Let's just say that Donald Trump is not distancing himself from the insurrection. In fact, he is using code words and conspiracy theory signals to suggest that he's still as happy about it as he reportedly was when it happened.
Meanwhile, in Washington, we have seen the Republican Party do everything in its power to bury any investigation into that day. They've waged an ongoing tantrum over Speaker Nancy Pelosi's various attempts to put together a commission or select committee to gather a full account of what happened on that day. House Minority Leader Kevin McCarthy insists that no investigation that doesn't include Republicans who are pushing the Big Lie and are, therefore, complicit in the insurrection, can possibly be fair. (Would he would have wanted members of Al Qaeda on the 9/11 commission as well?)
While there's little doubt that a few GOP members of Congress are true believers, this is really all about one thing: the 2022 elections. And the last thing Republicans want to be talking about in that campaign is the trainwreck of January 6th. But even if they had been able to derail a congressional investigation, they can't shut up Donald Trump, and he can talk of nothing else — and the Republican establishment is increasingly worried about it.
CNN's Manu Raju asked South Dakota Republican Senator John Thune... about the former president's claim that the riot at the U.S. Capitol on January 6 was a "lovefest.""That's not what any of us here experienced," he responded. "Trying to rehash and revisit and re-litigate the past election is not a winning strategy for trying to get the majorities back in 2022."
Raju asked the South Dakota senator if Trump's claims of widespread fraud will hurt the party's chances in the 2022 midterms. "I mean, he's gonna keep saying it. There's not anything we can do about it," Thune said. "But like I said, anytime you're talking about the past, you're not talking about the future. And I think the future is where we're gonna live."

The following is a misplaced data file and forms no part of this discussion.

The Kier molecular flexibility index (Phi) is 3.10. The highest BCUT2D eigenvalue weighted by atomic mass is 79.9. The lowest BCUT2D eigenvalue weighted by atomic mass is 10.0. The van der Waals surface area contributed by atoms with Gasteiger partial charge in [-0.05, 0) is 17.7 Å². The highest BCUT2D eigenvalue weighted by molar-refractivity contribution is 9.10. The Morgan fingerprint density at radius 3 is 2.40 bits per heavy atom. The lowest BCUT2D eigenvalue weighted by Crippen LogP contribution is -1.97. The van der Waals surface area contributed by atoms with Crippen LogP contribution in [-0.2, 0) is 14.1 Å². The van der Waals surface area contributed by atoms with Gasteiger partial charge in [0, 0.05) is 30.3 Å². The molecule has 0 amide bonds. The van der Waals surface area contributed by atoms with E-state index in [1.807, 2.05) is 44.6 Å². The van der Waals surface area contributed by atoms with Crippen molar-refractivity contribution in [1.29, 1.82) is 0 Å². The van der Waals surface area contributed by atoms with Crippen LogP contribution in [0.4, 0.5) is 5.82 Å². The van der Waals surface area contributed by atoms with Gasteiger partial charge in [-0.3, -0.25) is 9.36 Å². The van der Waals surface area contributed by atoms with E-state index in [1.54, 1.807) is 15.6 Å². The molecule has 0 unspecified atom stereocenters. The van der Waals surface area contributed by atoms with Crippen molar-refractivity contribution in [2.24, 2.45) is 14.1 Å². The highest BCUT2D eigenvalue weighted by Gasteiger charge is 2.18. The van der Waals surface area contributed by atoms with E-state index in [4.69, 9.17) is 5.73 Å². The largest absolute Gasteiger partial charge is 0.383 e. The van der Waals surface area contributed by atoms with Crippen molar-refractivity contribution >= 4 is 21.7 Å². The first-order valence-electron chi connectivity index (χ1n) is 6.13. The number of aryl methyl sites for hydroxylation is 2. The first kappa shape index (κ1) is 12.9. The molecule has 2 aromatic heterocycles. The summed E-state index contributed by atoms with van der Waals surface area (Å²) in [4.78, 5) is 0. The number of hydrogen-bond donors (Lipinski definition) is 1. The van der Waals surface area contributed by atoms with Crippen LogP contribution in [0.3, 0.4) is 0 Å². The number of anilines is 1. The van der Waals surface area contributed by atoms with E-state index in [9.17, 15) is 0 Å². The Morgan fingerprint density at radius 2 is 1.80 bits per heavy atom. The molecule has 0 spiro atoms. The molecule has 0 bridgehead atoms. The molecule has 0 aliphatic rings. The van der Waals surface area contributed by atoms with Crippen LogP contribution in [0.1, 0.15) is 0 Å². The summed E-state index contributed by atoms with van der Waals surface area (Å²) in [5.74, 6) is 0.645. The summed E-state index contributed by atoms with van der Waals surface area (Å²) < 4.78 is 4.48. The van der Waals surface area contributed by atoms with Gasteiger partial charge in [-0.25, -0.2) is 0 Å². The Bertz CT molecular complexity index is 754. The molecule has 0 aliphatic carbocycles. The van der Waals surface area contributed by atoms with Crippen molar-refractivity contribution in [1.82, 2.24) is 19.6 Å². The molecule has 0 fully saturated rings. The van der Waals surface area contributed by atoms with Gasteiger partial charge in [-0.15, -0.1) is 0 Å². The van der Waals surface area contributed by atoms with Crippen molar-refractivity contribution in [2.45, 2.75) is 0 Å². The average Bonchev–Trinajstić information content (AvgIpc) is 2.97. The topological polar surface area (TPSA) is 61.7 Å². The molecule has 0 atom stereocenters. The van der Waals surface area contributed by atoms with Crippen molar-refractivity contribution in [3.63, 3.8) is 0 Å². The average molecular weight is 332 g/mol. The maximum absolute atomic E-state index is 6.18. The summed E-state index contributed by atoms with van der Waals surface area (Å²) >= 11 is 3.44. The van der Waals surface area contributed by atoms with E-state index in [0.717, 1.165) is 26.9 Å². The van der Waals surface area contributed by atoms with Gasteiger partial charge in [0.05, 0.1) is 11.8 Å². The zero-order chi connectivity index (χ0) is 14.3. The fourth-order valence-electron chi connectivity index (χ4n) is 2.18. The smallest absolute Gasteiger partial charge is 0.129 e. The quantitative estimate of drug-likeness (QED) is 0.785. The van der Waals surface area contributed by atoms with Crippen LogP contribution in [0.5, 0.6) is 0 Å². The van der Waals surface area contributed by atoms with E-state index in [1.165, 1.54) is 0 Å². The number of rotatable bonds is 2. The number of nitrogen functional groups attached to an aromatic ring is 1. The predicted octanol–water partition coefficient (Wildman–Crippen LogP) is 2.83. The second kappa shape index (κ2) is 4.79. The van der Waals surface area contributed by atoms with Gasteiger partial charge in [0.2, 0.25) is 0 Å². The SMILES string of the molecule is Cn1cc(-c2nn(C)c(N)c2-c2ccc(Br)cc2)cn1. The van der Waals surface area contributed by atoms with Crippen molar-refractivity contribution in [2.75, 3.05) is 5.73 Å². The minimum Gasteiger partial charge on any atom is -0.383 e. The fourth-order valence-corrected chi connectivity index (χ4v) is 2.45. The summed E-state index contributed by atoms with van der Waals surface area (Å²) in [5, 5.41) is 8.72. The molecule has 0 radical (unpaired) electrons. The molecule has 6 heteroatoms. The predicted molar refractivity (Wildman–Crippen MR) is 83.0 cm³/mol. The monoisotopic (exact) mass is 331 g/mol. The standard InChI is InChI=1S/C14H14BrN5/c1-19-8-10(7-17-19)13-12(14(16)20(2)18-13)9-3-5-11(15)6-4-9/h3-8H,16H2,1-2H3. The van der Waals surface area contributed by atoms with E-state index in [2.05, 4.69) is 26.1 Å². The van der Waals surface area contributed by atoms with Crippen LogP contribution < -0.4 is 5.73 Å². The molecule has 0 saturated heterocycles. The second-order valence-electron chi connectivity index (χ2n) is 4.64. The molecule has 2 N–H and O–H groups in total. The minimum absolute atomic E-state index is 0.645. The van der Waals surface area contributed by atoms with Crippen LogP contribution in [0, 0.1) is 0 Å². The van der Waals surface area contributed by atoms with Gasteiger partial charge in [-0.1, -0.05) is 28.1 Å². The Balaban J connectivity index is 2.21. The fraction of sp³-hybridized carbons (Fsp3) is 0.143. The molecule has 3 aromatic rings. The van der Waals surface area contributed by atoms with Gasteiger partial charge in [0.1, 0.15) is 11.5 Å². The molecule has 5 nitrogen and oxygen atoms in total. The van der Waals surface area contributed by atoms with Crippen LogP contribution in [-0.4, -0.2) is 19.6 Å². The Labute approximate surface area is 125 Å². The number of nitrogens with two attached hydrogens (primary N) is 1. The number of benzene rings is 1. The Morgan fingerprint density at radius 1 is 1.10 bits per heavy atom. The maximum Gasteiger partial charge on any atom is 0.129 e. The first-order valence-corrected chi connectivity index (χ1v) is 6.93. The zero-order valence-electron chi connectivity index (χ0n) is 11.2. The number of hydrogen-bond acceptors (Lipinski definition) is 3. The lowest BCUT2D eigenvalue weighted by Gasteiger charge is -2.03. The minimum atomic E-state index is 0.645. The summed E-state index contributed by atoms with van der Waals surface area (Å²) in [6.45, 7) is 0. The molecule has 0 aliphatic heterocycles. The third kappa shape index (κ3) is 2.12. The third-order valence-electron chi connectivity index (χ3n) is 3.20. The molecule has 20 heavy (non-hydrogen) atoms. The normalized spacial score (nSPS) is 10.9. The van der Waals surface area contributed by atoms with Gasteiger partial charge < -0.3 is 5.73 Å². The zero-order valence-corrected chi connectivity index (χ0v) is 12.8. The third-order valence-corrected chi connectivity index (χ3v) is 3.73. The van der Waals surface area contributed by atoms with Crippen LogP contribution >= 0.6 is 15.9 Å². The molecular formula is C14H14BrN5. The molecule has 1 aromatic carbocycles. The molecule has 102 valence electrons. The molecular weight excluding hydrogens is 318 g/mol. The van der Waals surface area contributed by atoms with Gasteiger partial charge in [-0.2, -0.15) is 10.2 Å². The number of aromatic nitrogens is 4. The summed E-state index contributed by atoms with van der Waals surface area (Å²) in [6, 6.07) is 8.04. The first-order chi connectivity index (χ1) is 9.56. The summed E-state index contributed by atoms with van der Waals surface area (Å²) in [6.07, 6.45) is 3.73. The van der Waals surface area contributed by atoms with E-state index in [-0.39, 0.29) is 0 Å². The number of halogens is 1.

Trump spoke to this at the Arizona rally this past weekend:
I tell this to people. I tell it to Republicans and a lot of them are very good people and they say, "Well, sir, we have to get onto the future." Let me tell you, you're not going to have a future. First of all, our nation is being destroyed, but you're not going to have a future in '22 or '24 if you don't find out how they cheated with hundreds of thousands and even millions of votes, because you won't win anything. You won't win anything.
Whether they like it or not, the GOP strategy in 2022 is going to be about relitigating 2020. Trump is out there endorsing candidates who defended him and nixing anyone who may have balked, creating even more anxiety among Republican leaders. He is still in charge.
You might wonder why they are so nervous since Trump does get out their base and in the midterm that could be decisive. Well, they are probably aware that Trump continuing to dominate will also help Democratic turnout. And while it is very true that much depends on the Democrats' ability to deliver the material benefit they promised, negative partisanship is a very powerful motivator and nobody brings it out like Donald Trump.
CNN political analyst Ron Brownstein has written about this, noting that Democrats were able to produce exceptional turnout in 2018 and 2020 among people who don't always vote because of the deep antipathy to Trump. They have all the contact numbers for these folks and will be sure to let them know exactly what Trump is up to, even if they aren't paying close attention.
Michael Podhorzer, political director of the AFL-CIO, has said that the 7.7 million voters who didn't vote in 2016 but came out in the next two elections, along with the 18 million first-time voters in 2020 are key to success in 2022. According to the Catalyst election analysis, half of those first-time voters who cast a ballot for Biden, did so to vote against Trump. If he's out there talking his usual trash, the Democrats will likely have a much easier time persuading those voters to come out in 2022.